The first U.S. bandy season began in January 1981. It abruptly ended at 10:35am on Sunday morning February 15th as blood from an injured player poured onto the ice. My team, the Bandolier was to play Bandy Aide in the final game of the season.(Blackberry Bandy and Bandy Roosters were two of the other team names that first season). There was, however, a very big problem with the weather. Four days previous the temperature had fallen to minus 20 degrees Fahrenheit and the ice at Lewis Park Bandy Rink was both thick and solid. On February 13th a record warm front moved in to Minnesota and by 9:30 on the morning of the 15th the temperature was already 50 degrees, not only a 70 degree swing in 4 days but also very bad for natural ice rinks. Both Bandolier and Bandy Aide arrived at the rink a half hour before the 10am game time to determine if the ice would allow the game to be played. The ice was already soft and slushy and rapidly getting worse. Bandolier had a record of 5-0 having scored 34 goals and given up only 6. Bandy Aide was 1-4 scoring 8 goals and allowing 34. Both felt that a Bandolier victory would be a certainty and given the unpleasant ice conditions agreed that the game should not take place.
Gunnar Fast did not agree. A Captain in the Swedish Army and a Certified Bandy Trainer Gunnar had been sent to Minnesota in late November 1980 by the Swedish Bandy Federation. His mission was to recruit hockey players to try bandy, promote the organization of teams and create and run a league on the ice at Lewis Park. Gunnar was the man for the job as he succeeded far beyond what Sweden had anticipated could possibly occur. That first season Gunnar organized 12 teams, 7 in the Elite Division and 5 in Division 1. He refereed almost every game and those he didn't ref he played in. Gunnar was complete and total confidence and authority which he expressed in both his precise english and his military demeanor. Gunnar informed the Bandolier that the Bandy Roosters were claiming that if the Bandolier vs Bandy Aide game was not played then the Roosters would share the league title with the Bandolier with 5 victories each. Gunnar was in agreement with the Roosters. The fact that Bandolier had beaten the Roosters 5-1 one week earlier was not considered meaningful. It appeared that Gunnar was determined that the first US season would be completed on the ice, no matter what. He did ask Bandy Aide if they would forfeit the game. He received the answer he expected. "No"!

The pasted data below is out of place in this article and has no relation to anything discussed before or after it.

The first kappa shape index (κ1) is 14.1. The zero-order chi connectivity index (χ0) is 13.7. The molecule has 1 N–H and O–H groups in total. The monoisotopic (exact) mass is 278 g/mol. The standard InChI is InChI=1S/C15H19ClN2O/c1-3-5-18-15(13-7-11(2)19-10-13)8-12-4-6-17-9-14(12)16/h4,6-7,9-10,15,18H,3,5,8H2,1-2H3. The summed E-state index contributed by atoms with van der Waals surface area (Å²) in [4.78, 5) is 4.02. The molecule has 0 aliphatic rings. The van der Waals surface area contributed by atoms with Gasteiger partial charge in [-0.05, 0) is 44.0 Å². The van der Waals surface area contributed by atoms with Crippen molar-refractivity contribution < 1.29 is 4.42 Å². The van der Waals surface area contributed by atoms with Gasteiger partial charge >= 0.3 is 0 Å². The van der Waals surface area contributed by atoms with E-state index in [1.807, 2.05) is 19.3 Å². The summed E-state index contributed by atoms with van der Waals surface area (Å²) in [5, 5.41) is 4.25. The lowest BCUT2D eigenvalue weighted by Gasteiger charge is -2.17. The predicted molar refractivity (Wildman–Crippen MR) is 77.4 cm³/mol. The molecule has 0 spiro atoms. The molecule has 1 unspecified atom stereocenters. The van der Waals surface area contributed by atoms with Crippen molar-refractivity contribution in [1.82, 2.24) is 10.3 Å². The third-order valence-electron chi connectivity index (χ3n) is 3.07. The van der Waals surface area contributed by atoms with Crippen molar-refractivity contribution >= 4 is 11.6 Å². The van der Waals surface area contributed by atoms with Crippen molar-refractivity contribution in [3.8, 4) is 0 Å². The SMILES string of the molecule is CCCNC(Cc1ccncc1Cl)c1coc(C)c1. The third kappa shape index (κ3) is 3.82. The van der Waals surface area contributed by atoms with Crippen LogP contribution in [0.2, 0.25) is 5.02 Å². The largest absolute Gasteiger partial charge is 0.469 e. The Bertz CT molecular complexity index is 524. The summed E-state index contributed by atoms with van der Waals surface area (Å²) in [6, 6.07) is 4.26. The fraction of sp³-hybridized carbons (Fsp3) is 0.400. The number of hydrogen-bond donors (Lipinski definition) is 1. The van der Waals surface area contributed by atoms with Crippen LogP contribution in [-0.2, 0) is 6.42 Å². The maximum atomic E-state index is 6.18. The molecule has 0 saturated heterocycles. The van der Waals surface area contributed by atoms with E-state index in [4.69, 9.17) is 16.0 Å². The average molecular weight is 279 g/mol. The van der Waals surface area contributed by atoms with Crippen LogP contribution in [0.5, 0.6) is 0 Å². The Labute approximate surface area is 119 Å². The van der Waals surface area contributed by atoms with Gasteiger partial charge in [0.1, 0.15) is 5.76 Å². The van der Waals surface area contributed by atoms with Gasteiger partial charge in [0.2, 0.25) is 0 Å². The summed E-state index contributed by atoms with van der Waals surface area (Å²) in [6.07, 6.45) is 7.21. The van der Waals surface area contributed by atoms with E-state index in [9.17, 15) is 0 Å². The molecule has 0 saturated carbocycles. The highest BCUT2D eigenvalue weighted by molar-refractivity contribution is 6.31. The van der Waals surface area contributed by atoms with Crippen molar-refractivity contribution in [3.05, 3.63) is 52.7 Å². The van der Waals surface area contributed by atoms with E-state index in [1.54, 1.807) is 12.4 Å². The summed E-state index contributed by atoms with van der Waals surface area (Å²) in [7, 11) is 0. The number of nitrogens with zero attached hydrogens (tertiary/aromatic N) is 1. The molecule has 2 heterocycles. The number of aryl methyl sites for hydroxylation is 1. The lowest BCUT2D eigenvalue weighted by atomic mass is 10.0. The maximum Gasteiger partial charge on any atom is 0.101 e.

"This game will be played" Gunnar affirmed. And so we played. The ice was so soft the players were forced to run on their skates just as if they were wearing boots. There was no possibility of stick handling the ball and moving it up and down the ice consisted of flipping the ball or the goalie throwing it long. The Bandolier somehow were able to flip the ball down the ice to forwards who flipped it into the net and we scored 2 times in the first 10 minutes. At the 20 minute mark a Bandy Aide player caught his skate in the ice and broke his ankle. He was carried off the ice and I assume someone drove him to the hospital. The game continued although with little effort or enthusiasm as the players were focused on not breaking their own ankles. During the brief halftime both teams petitioned Gunnar to end the game. "The result will not be valid if we play only 1 half" Gunnar determined. I doubt there was a rule book he was relying on. Two minutes into the second half a Bandy Aide player fell in the slush and a Bandolier accidentally skated over his wrist, severing an artery, or at least I thought so because the blood that jetted out of the wound into the slush was bright red. I learned later that the injured player's life was never in jeopardy because it takes 10 to 15 minutes to bleed to death and we applied immediate compression the the wound to staunch the bleeding. Gunnar agreed that this was an appropriate time to end the game and declared the Bandolier to be USA's first national bandy champion as the car with the bleeding player left for the hospital. Heavy rain came that Sunday night and by the next day all residue of blood had been washed from what was left of the ice and the first season of US bandy.